This course uses MyUni exclusively for providing electronic resources, such as lecture notes, assignment papers, and sample solutions.  Students should make appropriate use of these resources.  Link to MyUni login page: https://myuni.adelaide.edu.au/webapps/login/
  • Learning & Teaching Activities
    Learning & Teaching Modes
    This course relies on combined lecture and tutorial classes as the primary learning mechanism for the material.  A sequence of written and/or online assignments provides assessment opportunities for students to gauge their progress and understanding.
    Workload

    The information below is provided as a guide to assist students in engaging appropriately with the course requirements.

    The information below is provided as a guide to assist students in engaging appropriately with the course requirements.
    ActivityQuantityWorkload Hours
    Lectures/tutorials 36 100
    Assignments/assessment 7 56
    Total 156
    Learning Activities Summary
    Lecture classes will explore the following. Conservation of mass and momentum. Separation of variables. Sturm-Liouville BVPs. Discretise 1D space. Model shallow water waves. PDEs in higher dimension. Computational integration. General wave systems. Classification of PDEs, characteristics and shocks.

    Tutorial work is integrated into lecture class times.

    In more detail, the course includes material from the following.

    1. Conservation of mass and momentum: Car traffic has waves; Conservation of fluid; Momentum PDE for ideal gases; The wave equation; The dispersion relation of waves
    2. Separation of variables: Linearity empowers analysis; Separation of variables generates boundary value problems
    3. Wonderful Sturm–Liouville boundary value problems: Self-adjoint operators form Sturm--Liouville problems; Eigenfunctions expand inhomogeneous solutions
    4. Discretise 1D space: Lagrange’s theorem underpins the method of lines; Find equilibria; Numerical linearisation characterises solution dynamics; PDE-free patch dynamics
    5. Model shallow water waves: Conservation derives the PDEs; Small amplitude waves; Compute seiches in 1D
    6. 6 PDEs with at least three independent variables: Vibration of a rectangular membrane; The self-adjoint Sturm--Liouville nature of Helmholtz-like PDEs
    7. Computational integration: 1D heat/diffusion PDE raises fundamental issues; Crank–Nicholson schemes are reasonably stable and accurate; Invoke sparse matrices for implicit schemes; Crank–Nicholson discretises wave systems; Second order PDEs in 2D
    8. General wave dynamics: Water waves in finite depth; 8.2 Energy travels at the group velocity; Wave propagation in multi-dimensions
    9. Shocking classification of PDEs: Change of variables transforms the PDE; Reduction to the hyperbolic canonical form; Elliptic and parabolic canonical form; Traffic flow and the method of characteristics; Loud uni-directional sound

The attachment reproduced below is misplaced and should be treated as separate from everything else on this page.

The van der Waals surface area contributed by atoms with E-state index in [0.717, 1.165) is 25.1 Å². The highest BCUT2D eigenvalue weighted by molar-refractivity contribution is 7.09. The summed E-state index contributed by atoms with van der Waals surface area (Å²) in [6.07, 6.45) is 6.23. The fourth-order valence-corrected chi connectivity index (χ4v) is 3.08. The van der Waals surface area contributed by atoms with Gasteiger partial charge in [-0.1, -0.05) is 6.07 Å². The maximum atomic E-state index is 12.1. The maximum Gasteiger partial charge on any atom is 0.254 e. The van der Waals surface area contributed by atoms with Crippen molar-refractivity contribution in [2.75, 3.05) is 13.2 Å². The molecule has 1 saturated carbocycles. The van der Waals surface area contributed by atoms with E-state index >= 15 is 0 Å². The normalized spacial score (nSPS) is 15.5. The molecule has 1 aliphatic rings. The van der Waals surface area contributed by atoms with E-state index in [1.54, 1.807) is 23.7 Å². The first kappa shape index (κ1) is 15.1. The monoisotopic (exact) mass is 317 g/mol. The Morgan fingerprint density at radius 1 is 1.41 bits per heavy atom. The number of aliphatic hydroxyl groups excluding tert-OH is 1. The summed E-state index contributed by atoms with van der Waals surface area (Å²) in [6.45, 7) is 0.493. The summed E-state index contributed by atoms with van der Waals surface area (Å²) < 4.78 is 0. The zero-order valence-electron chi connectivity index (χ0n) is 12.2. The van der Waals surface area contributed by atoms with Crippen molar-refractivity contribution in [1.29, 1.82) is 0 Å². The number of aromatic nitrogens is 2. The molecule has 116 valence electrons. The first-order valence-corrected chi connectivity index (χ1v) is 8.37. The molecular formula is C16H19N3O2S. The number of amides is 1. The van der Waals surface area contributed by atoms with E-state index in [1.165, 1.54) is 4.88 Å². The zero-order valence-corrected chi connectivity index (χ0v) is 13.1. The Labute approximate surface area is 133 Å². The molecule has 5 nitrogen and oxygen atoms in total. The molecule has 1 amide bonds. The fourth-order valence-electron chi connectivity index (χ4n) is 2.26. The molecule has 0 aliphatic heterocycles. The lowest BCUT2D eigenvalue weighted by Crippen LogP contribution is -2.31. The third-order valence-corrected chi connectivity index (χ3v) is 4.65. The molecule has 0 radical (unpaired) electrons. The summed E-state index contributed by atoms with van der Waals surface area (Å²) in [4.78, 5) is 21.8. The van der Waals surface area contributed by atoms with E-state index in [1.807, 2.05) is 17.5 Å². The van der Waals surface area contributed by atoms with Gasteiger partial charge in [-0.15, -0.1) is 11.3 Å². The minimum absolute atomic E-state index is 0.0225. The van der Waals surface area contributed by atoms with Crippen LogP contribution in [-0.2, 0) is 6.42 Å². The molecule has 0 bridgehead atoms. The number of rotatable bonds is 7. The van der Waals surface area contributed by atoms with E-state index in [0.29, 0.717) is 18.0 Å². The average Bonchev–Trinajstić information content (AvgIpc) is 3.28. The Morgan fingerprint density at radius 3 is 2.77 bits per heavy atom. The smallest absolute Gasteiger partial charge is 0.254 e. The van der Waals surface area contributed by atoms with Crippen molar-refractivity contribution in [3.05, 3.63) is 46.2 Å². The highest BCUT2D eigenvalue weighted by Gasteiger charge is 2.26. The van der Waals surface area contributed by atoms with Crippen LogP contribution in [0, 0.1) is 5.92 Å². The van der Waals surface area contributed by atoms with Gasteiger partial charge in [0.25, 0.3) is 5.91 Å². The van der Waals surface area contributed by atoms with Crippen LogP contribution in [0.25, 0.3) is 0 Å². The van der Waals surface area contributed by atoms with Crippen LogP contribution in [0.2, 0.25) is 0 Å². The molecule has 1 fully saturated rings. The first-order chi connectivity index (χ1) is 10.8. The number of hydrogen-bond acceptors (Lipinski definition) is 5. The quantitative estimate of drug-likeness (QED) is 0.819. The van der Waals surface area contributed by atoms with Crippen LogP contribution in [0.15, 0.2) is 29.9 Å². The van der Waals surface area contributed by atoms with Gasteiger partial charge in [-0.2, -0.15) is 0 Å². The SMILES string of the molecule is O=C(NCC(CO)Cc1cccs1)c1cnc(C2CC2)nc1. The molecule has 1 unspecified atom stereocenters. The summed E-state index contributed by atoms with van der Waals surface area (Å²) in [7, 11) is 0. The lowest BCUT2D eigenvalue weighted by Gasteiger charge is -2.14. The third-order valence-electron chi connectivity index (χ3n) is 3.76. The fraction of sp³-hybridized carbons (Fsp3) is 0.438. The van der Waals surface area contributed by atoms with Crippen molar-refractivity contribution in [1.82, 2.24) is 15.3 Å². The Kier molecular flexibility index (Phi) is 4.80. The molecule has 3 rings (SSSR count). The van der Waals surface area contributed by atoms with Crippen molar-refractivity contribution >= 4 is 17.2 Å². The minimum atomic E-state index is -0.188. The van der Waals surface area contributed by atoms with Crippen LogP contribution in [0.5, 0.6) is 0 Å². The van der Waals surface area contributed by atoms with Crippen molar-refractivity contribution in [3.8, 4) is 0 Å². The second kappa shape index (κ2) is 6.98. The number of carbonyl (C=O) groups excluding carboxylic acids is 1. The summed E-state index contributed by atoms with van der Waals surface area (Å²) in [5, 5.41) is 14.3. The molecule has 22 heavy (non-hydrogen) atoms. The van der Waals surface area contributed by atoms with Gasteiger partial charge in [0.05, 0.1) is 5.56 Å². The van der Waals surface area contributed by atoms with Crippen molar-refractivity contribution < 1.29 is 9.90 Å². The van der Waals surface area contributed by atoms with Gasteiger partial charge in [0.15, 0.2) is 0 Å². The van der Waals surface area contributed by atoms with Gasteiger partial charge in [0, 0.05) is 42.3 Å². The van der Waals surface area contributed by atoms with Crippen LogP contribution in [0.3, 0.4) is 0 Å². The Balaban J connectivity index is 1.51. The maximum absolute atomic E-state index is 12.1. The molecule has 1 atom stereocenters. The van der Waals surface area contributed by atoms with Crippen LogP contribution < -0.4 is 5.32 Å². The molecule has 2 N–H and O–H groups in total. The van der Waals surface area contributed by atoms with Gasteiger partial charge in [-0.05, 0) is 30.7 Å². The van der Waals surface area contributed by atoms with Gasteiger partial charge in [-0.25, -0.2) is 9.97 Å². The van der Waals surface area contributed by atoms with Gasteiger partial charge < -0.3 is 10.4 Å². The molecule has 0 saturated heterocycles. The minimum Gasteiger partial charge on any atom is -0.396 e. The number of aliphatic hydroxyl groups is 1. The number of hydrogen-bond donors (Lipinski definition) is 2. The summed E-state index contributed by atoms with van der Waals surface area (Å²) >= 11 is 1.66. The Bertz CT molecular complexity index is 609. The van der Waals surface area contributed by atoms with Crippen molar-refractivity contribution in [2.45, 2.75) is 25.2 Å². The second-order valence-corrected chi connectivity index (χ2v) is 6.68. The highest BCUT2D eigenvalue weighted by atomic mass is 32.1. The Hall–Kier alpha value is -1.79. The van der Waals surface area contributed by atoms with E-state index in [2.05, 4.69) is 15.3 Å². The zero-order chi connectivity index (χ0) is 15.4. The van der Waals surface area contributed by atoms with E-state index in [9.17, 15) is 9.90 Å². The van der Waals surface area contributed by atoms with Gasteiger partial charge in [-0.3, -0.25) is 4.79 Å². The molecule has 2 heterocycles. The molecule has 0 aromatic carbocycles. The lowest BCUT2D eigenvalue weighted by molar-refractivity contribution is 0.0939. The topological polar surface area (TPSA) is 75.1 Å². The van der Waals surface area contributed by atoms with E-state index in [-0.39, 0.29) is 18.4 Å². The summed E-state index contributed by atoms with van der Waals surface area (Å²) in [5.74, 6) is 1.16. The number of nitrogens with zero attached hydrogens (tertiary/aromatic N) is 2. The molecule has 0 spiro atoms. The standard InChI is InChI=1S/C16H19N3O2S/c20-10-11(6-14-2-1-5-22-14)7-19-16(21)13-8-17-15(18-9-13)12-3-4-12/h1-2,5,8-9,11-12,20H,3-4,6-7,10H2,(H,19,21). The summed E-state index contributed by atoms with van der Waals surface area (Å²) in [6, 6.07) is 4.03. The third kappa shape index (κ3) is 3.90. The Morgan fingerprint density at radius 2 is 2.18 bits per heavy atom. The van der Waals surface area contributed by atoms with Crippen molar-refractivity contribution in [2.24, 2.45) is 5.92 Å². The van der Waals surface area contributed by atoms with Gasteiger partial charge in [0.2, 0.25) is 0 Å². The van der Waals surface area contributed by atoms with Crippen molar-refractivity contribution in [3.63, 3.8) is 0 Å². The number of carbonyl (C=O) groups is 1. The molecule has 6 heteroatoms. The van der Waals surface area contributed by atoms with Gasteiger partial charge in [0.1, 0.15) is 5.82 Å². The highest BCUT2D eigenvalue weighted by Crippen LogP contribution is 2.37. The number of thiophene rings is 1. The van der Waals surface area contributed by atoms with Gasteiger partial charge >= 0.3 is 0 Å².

• Assessment

    The University's policy on Assessment for Coursework Programs is based on the following four principles:

    1. Assessment must encourage and reinforce learning.
    2. Assessment must enable robust and fair judgements about student performance.
    3. Assessment practices must be fair and equitable to students and give them the opportunity to demonstrate what they have learned.
    4. Assessment must maintain academic standards.

    Assessment Summary
    ComponentWeightingObjective assessed
    Assignments 30% all
    Exam 70% all
    Assessment Related Requirements
    An aggregate score of at least 50% is required to pass the course.
    Assessment Detail
    Assessment itemDistributedDue dateWeighting
    Continuous assessment TBA TBA 6%
    Assignment 1 week 1 week 2 4%
    Assignment 2 week 3 week 4 4%
    Assignment 3 week 5 week 6 4%
    Assignment 4 week 7 week 8 4%
    Assignment 5 week 9 week 10 4%
    Assignment 6 week 11 week 12 4%
    Submission
       
    1. All written assignments are to be either submitted to the designated hand-in boxes within the School of Mathematical Sciences with a signed cover sheet attached, or submitted as pdf via MyUni.   
    2. Late assignments will not be accepted without a medical certificate.  
    3. Assignments normally have a two week turn-around time for feedback to students.
    Course Grading

    Grades for your performance in this course will be awarded in accordance with the following scheme:

    M10 (Coursework Mark Scheme)
    Grade Mark Description
    FNS   Fail No Submission
    F 1-49 Fail
    P 50-64 Pass
    C 65-74 Credit
    D 75-84 Distinction
    HD 85-100 High Distinction
    CN   Continuing
    NFE   No Formal Examination
    RP   Result Pending

    Further details of the grades/results can be obtained from Examinations.

    Grade Descriptors are available which provide a general guide to the standard of work that is expected at each grade level. More information at Assessment for Coursework Programs.

    Final results for this course will be made available through Access Adelaide.

  • Student Feedback

    The University places a high priority on approaches to learning and teaching that enhance the student experience. Feedback is sought from students in a variety of ways including on-going engagement with staff, the use of online discussion boards and the use of Student Experience of Learning and Teaching (SELT) surveys as well as GOS surveys and Program reviews.

    SELTs are an important source of information to inform individual teaching practice, decisions about teaching duties, and course and program curriculum design. They enable the University to assess how effectively its learning environments and teaching practices facilitate student engagement and learning outcomes. Under the current SELT Policy (http://www.adelaide.edu.au/policies/101/) course SELTs are mandated and must be conducted at the conclusion of each term/semester/trimester for every course offering. Feedback on issues raised through course SELT surveys is made available to enrolled students through various resources (e.g. MyUni). In addition aggregated course SELT data is available.

  • Student Support
  • Policies & Guidelines
  • Fraud Awareness

    Students are reminded that in order to maintain the academic integrity of all programs and courses, the university has a zero-tolerance approach to students offering money or significant value goods or services to any staff member who is involved in their teaching or assessment. Students offering lecturers or tutors or professional staff anything more than a small token of appreciation is totally unacceptable, in any circumstances. Staff members are obliged to report all such incidents to their supervisor/manager, who will refer them for action under the university's student’s disciplinary procedures.